The reason we do the statistics FULL SCAN afterwards is to catch the other statistics that were user created or auto created by the engine in some situations that were not part of an index column. On our databases we have a good maintance window so time is no issue and it really only takes 5-10 min for rebuilds and statistics as a high number. Sometimes we find that one of those statistics should be made into an index and other times they are better served as just statistical info for the engine.
Adam Bean
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GilaMonster (1/28/2008)
How big are the tables in question? How many pages do the indexes take up (visible in sys.dm_db_index_physical_stats)

Edit: btw, a separate update statistics is not necessary (and may even be counter productive) if you're doing an index rebuild. When the index gets rebuilt, the stats get updated as if an update stats with full scan was run.


Gila, I was always under the same impression until I had several phone conversations with Microsoft revolving around performance issues we experienced. Two different SQL Server support techs informed me that issuing a DBCC DBREINDEX, ALTER INDEX REBUILD/REORGANIZE, will NOT update the statistics with fullscan. They recommended having a separate task in our maintenance scripts to update the statistics.

Now I'm curious ... It wouldn't be the first time Microsoft has given me faulty information.

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Paul Randal
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The quality of support has gone way down - I used to constantly battle incorrect support engineers (a lot easier to do when you're running one of the dev teams they're giving incorrect info about).

They're wrong - and that's pretty annoying. Trust me - I used to own all that code. Reorganize doesn't but rebuild does update stats.

Paul Randal
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Blog:www.SQLskills.com/blogs/paul Twitter: @PaulRandal
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Author of DBCC CHECKDB/repair (and other Storage Engine) code of SQL Server 2005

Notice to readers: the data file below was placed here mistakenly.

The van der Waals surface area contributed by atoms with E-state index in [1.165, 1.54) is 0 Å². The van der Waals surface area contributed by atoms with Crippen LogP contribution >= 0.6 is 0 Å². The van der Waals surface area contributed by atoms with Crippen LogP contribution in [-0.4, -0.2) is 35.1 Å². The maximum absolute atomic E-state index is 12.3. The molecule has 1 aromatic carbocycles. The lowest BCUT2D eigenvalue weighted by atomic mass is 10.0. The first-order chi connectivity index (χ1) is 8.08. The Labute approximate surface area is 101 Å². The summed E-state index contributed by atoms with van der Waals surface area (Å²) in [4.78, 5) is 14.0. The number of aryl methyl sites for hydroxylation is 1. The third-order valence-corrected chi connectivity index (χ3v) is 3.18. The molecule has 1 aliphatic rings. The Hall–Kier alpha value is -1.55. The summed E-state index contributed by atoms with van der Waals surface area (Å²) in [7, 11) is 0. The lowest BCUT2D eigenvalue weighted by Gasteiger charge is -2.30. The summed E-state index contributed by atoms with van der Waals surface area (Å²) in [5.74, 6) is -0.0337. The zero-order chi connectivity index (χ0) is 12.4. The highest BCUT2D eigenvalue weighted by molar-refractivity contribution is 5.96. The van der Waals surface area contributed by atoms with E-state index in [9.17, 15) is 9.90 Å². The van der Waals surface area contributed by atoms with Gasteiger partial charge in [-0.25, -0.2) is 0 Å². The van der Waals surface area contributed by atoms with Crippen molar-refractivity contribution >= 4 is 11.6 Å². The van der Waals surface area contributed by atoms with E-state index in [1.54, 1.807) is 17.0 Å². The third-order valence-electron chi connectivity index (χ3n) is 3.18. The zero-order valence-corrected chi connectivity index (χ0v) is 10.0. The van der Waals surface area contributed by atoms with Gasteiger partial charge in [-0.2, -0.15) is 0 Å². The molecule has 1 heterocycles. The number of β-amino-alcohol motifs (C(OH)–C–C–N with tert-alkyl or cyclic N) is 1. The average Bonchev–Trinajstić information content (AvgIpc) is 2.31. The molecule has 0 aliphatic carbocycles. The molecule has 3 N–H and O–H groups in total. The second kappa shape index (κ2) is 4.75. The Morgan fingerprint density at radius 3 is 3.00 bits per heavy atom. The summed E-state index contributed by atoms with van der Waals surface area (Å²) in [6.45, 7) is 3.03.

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I also face the similar kind of problem:

When the table size is very small and contain a few rows only at that time this kind of problem happen. In addition to this when there is heavy insert/update/delete happen to the database i.e. few transactions per second at that time also you won't get Scan Density 100%.

One shouldn't bother much about the Scan Density on the small table.

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GilaMonster
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Adam Bean (1/29/2008) Two different SQL Server support techs informed me that issuing a DBCC DBREINDEX, ALTER INDEX REBUILD/REORGANIZE, will NOT update the statistics with fullscan. They recommended having a separate task in our maintenance scripts to update the statistics.


Paul Randal (1/29/2008)
Trust me - I used to own all that code. Reorganize doesn't but rebuild does update stats.


And it's very easy to prove, if you want to see for yourself Adam.
Run DBCC Show_statistics on an index. Check the date the stats were updates. Rebuild the index, then run show statistics again.

Gail Shaw
Microsoft Certified Master: SQL Server, MVP, M.Sc (Comp Sci)
SQL In The Wild: Discussions on DB performance with occasional diversions into recoverability